UCLA

Monday, April 15, 2019 - 4:00pm to 6:00pm

MS 6221

Talks at UCLA. Please contact Li-Sheng Tseng if you plan to attend and would like to carpool.

**Peter Lambert-Cole (Georgia Tech): *** Bridge trisections and the Thom conjecture *

The classical degree-genus formula computes the genus of a nonsingular algebraic curve in the complex projective plane. The well-known Thom conjecture posits that this is a lower bound on the genus of smoothly embedded, oriented and connected surface in CP2. The conjecture was first proved twenty-five years ago by Kronheimer and Mrowka, using Seiberg-Witten invariants. In this talk, we will describe a new proof of the conjecture that combines contact geometry with the novel theory of bridge trisections of knotted surfaces. Notably, the proof completely avoids any gauge theory or pseudoholomorphic curve techniques.

**James Conway (UC Berkeley): *** Classifying contact structures on hyperbolic 3-manifolds*

Two of the most basic questions in contact topology are which manifolds admit tight contact structures, and on those that do, can we classify such structures. In dimension 3, these questions have been answered for large classes of manifolds, but with a notable absence of hyperbolic manifolds. In this talk, we will see a new classification of contact structures on an family of hyperbolic 3-manifolds arising from Dehn surgery on the figure-eight knot, and see how it suggests some structural results about tight contact structures. This is joint work with Hyunki Min.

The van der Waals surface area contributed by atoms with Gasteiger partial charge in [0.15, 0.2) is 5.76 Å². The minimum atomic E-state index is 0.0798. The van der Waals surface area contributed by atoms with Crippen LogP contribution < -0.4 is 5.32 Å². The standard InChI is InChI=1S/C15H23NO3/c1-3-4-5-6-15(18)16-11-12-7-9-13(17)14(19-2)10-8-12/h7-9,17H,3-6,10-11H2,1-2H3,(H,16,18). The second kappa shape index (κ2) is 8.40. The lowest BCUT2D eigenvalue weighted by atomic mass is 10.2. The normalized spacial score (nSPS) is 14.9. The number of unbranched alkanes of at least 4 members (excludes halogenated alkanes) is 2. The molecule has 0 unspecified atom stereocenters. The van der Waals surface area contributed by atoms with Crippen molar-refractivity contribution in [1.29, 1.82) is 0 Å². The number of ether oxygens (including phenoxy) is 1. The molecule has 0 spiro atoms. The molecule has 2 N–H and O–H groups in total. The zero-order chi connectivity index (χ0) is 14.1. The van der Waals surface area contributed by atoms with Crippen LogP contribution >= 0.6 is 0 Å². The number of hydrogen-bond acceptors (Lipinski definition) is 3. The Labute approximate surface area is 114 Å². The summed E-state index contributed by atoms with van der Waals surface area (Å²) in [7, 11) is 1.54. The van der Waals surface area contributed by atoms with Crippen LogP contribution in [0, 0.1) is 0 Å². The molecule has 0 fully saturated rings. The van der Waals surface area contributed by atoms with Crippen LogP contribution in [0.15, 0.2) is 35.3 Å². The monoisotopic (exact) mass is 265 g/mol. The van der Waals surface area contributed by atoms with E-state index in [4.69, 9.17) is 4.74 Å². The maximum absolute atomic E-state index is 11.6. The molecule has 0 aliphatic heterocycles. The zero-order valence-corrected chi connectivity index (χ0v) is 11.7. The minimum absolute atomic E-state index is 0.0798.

Akhil Mathew

University of Chicago

Monday, May 13, 2019 - 4:00pm to 5:00pm

RH 340P

Algebraic K-theory is an invariant of rings (or algebraic varieties) that sees deep geometric and arithmetic information (ranging from Chow rings to special values of L-functions), but is generally difficult to compute. One reason for the complexity of algebraic K-theory is that it fails to satisfy \'etale descent. A general principle in algebraic K-theory (going to Lichtenbaum-Quillen, and proved in the work of Voevodsky-Rost on the Bloch-Kato conjecture) is that it is not too far off from doing so. I will explain this principle and some new extensions of this (joint with Dustin Clausen) in p-adic settings.